The Giants had a bad fourth inning. Gregor Blanco killed a potential rally by grounding into an inning-ending double play on the first pitch he saw from Trevor Cahill (with Vogelsong on deck, no less), and Ryan Vogelsong tried to use the same sequencing on the Diamondbacks the second time through the order and (predictably) saw it backfire as Arizona hit him for three runs to break a 15-inning scoreless streak coming into tonight.
The sequencing alone didn't make it a bad inning for Vogelsong, but his command surely did. I'm not sure why he and Posey thought it would be a good idea to open up Bloomquist's second plate appearance with a middle-in two-seam fastball like they did to open the first against him, but they tried it again and this time Bloomquist swung at it. First time around, it was kinda amazing that the sloppy, floaty two-seamer Vogelsong pitched Bloomquist didn't get launched into the bleachers, but I'm sure as a leadoff hitter Bloomquist felt obligated to take some pitches initially. Before that, though, that was just a terrible pitch to Montero that stayed up. The Giants (and, indeed, most teams) have been pretty successful de-gritting the Mighty Miggy (and defacto lord of the Diamondbacks for some reason) with soft stuff down and away. That was just slop up that he was able to drive.
Gregor Blanco's double play ball alone didn't make it a bad inning for the Giants, but getting away from the game plan when facing Cahill (wait for him to make mistakes up, make him throw a lot of pitches since he's always a groundball away from getting easy outs) surely did.
The rest of the game was sort of a typical Vogelsong start: bending but not breaking. It was also kind of a typical Cahill against the Giants start: a lot of bending but not breaking, missed opportunities by the Giants' offense.
You knew Roger Kieschnick was going to strikeout. That was in the cards before first pitch. Cahill is the exact wrong pitcher for him to face right now.
Oh well. It was a loss on Saturday night in the desert. Did you even watch the game?
If you did, you saw the Giants play a not-terrible game. In fact, there were some pretty spectacular plays. In the bottom of the sixth, with the bases loaded, Brandon Crawford's only play on a soft grounder hit by Cahill was to throw almost from the hole at short to home plate to get a force-out and he did it almost effortlessly. Prior to that, Crawford saved a high throw from Belt in the bottom of the third on a groundout that ended with Crawford landing on second base to initiate the force there and end the inning.
Angel Pagan ended the seventh inning thusly:
Oh, Angel. We've missed you so much...
They don't make 'em like they used to, folks.
* * *
Another thing you would've noticed is the grinding.
No, not THAT grinding, middle school teacher forced to sacrifice a Friday night to chaperone a dance.
No, not THAT grinding, local dentist.
And certainly not THAT grinding, tech-savvy single person looking for a "connection".
I'm talking about the only grinding that matters at SB Nation: playing baseball so hard it hurts and then playing through that pain in order to convince people that you didn't just hurt yourself playing a damn game.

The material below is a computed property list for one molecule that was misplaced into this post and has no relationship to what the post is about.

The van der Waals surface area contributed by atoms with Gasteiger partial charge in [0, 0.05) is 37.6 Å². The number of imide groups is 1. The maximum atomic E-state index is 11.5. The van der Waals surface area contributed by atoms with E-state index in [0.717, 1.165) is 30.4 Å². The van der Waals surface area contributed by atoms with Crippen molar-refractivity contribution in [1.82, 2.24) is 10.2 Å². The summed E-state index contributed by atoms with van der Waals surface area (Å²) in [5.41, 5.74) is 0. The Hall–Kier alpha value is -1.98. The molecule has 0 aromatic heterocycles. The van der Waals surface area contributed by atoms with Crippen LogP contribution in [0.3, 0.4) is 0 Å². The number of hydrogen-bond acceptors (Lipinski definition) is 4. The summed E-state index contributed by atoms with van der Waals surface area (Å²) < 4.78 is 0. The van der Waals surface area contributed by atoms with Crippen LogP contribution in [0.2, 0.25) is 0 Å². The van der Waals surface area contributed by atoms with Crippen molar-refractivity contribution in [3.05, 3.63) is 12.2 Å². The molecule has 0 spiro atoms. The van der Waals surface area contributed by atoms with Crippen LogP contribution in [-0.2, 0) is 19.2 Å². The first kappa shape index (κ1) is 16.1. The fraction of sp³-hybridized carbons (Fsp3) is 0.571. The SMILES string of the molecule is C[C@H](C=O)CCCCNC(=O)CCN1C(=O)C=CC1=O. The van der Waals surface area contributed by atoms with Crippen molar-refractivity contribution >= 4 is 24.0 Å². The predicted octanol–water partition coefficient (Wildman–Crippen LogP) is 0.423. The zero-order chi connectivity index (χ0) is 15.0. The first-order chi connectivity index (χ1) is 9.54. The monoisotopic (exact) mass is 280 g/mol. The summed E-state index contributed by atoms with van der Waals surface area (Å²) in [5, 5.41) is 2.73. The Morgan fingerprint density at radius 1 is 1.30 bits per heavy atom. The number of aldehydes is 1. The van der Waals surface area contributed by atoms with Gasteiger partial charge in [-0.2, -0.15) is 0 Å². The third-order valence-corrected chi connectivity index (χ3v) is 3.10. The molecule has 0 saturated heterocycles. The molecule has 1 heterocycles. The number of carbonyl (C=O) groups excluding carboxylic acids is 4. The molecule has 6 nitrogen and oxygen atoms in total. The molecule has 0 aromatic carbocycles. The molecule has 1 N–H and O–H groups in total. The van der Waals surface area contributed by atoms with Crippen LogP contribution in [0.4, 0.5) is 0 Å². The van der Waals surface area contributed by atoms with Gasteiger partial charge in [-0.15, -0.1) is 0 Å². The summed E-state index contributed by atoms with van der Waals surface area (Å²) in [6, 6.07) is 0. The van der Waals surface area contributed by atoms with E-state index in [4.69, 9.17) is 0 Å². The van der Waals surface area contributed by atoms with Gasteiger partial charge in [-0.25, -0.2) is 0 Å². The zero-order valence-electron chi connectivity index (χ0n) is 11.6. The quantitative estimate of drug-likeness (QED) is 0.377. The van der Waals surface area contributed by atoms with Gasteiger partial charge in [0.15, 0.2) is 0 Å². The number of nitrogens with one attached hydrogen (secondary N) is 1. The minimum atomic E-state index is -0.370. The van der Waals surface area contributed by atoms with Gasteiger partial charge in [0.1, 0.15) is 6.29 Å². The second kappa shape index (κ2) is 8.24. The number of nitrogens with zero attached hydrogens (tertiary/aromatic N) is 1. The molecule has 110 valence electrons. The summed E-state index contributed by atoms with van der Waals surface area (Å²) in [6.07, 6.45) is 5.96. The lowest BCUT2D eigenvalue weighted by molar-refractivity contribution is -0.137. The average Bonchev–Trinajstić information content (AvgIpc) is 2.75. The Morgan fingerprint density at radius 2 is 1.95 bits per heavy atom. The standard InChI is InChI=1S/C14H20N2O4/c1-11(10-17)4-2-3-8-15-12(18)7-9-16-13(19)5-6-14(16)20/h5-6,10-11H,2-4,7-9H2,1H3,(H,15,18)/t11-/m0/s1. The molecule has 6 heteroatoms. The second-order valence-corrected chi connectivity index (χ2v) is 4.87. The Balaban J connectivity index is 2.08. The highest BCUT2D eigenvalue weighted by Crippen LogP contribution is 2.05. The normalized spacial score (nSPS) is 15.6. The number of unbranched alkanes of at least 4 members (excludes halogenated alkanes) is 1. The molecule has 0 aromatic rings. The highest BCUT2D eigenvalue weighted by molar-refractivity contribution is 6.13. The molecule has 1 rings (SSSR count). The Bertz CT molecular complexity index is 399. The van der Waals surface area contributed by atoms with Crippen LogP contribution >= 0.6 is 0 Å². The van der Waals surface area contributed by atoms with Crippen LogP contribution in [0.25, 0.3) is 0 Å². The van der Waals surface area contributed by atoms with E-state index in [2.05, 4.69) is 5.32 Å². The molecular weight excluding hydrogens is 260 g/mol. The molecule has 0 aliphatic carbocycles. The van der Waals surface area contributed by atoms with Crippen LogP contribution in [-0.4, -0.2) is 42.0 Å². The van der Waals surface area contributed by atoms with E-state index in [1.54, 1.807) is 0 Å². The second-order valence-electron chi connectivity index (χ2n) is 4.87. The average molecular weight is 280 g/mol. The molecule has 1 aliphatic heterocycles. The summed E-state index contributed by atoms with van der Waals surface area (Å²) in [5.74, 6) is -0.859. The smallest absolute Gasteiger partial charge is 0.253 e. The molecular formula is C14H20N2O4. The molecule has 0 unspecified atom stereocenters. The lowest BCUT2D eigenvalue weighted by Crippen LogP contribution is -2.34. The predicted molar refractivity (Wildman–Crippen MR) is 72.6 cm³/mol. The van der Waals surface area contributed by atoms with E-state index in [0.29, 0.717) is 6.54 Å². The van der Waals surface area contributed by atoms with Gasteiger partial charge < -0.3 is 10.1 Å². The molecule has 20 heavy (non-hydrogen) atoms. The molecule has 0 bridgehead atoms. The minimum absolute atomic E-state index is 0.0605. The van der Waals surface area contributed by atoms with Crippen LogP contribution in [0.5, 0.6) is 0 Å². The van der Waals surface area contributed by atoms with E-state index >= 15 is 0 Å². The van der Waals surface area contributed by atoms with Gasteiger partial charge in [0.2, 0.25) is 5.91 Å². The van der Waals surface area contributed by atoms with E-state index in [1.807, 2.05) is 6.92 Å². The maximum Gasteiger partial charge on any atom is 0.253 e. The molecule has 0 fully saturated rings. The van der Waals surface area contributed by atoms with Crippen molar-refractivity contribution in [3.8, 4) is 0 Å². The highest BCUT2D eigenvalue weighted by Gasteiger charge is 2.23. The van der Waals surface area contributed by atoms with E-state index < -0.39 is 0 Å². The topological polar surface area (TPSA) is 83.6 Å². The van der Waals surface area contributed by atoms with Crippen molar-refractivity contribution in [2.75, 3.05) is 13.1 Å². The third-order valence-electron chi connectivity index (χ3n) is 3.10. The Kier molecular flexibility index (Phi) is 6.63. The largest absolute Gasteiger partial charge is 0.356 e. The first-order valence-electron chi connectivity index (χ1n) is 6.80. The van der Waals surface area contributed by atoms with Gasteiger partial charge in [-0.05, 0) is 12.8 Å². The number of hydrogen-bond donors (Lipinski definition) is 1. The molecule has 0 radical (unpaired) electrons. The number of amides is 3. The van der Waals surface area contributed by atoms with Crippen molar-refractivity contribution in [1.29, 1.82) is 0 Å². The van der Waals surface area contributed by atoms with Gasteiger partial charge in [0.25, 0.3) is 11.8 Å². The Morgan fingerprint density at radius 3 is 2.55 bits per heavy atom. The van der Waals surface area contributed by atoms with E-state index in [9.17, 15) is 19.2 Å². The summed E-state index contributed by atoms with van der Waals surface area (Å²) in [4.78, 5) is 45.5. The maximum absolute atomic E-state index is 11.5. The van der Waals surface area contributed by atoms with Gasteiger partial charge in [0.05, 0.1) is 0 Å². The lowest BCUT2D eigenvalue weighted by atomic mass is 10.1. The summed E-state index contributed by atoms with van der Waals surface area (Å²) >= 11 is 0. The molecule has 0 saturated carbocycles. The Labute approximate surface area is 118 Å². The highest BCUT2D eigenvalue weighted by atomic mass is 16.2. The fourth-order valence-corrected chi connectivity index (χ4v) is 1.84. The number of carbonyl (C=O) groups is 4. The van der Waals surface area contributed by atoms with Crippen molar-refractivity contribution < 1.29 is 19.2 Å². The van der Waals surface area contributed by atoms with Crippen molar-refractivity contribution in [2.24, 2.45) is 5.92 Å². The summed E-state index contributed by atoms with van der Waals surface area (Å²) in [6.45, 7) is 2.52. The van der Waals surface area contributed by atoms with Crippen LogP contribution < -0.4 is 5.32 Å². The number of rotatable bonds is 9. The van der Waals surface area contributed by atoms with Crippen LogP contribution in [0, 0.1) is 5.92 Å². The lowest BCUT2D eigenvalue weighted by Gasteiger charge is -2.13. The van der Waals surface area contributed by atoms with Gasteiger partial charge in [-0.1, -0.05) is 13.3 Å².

I'm talking about the way the Diamondbacks play like they're mad all the time. At themselves, the opponent, the umpires, the fans, that pool in the outfield, that they have to use words at some point during the day, that they popped up, that that pitch wasn't called a strike, that they walked, that that dude caught the ball he hit well... all of it. That's not *grit*. Grit, at least in the traditional sense, means nothing fancy, just workmanlike. But there's even more deification to it than that. It's workmanlike, professional, strong, when one is not as "good" or "flashy" when compared to someone else. It is superiority through consistency. Arizona's warped that beyond the Ecksteinian notion of grit. They've made grit into an emotional issue.
Why not enjoy the game you get paid lots of money to play? Why not smile every once in a while. Ryan Vogelsong's mad at existence routine before he pitches is the exception on the Giants, not the norm. A team is supposed to be greater than the sum of its parts, and those parts aren't all supposed to be scowls.
I'm far off the reservation here when it comes to talking about baseball. I'm talking about humanity. Kirk Gibson looks like he's fought in three wars and has several children with whom he has formed no meaningful bonds. The Diamondbacks appeared to have doused Eric Chavez in chaw spit after he got the game-winning hit. Seriously, check out his neck:
And that sign at the end -- "GOT DIRT? (Get it?)" %*$# the heck?
The Diamondbacks are a talented team that's had some injury troubles this season. But they chased Justin Upton out of town. They're based in Arizona, the land of -- how to put this gently -- shamers and scolds. This grit and dirt and schmuckitude and dirtbaggery are symptomatic of anxiety, though. They want to elevate their averageness above the rest of baseball by saying it is the proper style of play. They do this because they've got an inferiority complex (shamers and scolds are dripping with self-consciousness, natch). But the Diamondbacks feel like they're trying to act tough without ever really being tough. How "tough" can they be? Does Gibby seriously wants Pattons and MacArthurs out there? A team of Dick Cheneys? Is Cheney even tough? See? They're chasing some vague notion. They're pressing. And pressing is anathema to playing baseball. Why would you intentionally put pressure on yourself or on your organization to play the game a *specific* way? This, when you've already got your "property" on notice that they had damn well better play the game the "right" way? What's the point of all this?
The only style of baseball that matters is winning.
Wow, that was a good run the Giants had.